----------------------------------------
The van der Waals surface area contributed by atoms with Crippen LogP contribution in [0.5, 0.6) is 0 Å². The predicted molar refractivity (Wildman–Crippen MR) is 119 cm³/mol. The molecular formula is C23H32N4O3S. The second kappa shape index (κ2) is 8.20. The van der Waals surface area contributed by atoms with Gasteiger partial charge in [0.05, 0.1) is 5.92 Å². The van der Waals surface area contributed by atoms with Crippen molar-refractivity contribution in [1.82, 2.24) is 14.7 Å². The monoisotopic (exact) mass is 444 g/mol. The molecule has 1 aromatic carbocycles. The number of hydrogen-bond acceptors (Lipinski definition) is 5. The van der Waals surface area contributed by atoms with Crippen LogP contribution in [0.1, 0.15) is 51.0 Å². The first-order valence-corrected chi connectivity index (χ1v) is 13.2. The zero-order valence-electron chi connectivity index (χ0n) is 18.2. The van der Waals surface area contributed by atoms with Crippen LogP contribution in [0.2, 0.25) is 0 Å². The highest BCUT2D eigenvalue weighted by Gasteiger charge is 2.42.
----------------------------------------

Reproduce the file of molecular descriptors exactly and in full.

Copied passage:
The van der Waals surface area contributed by atoms with Crippen LogP contribution in [0.5, 0.6) is 0 Å². The predicted molar refractivity (Wildman–Crippen MR) is 119 cm³/mol. The molecular formula is C23H32N4O3S. The second kappa shape index (κ2) is 8.20. The van der Waals surface area contributed by atoms with Gasteiger partial charge in [0.05, 0.1) is 5.92 Å². The van der Waals surface area contributed by atoms with Crippen molar-refractivity contribution in [1.82, 2.24) is 14.7 Å². The monoisotopic (exact) mass is 444 g/mol. The molecule has 1 aromatic carbocycles. The number of hydrogen-bond acceptors (Lipinski definition) is 5. The van der Waals surface area contributed by atoms with Crippen LogP contribution in [0.1, 0.15) is 51.0 Å². The first-order valence-corrected chi connectivity index (χ1v) is 13.2. The zero-order valence-electron chi connectivity index (χ0n) is 18.2. The van der Waals surface area contributed by atoms with Crippen LogP contribution in [0.2, 0.25) is 0 Å². The highest BCUT2D eigenvalue weighted by Gasteiger charge is 2.42.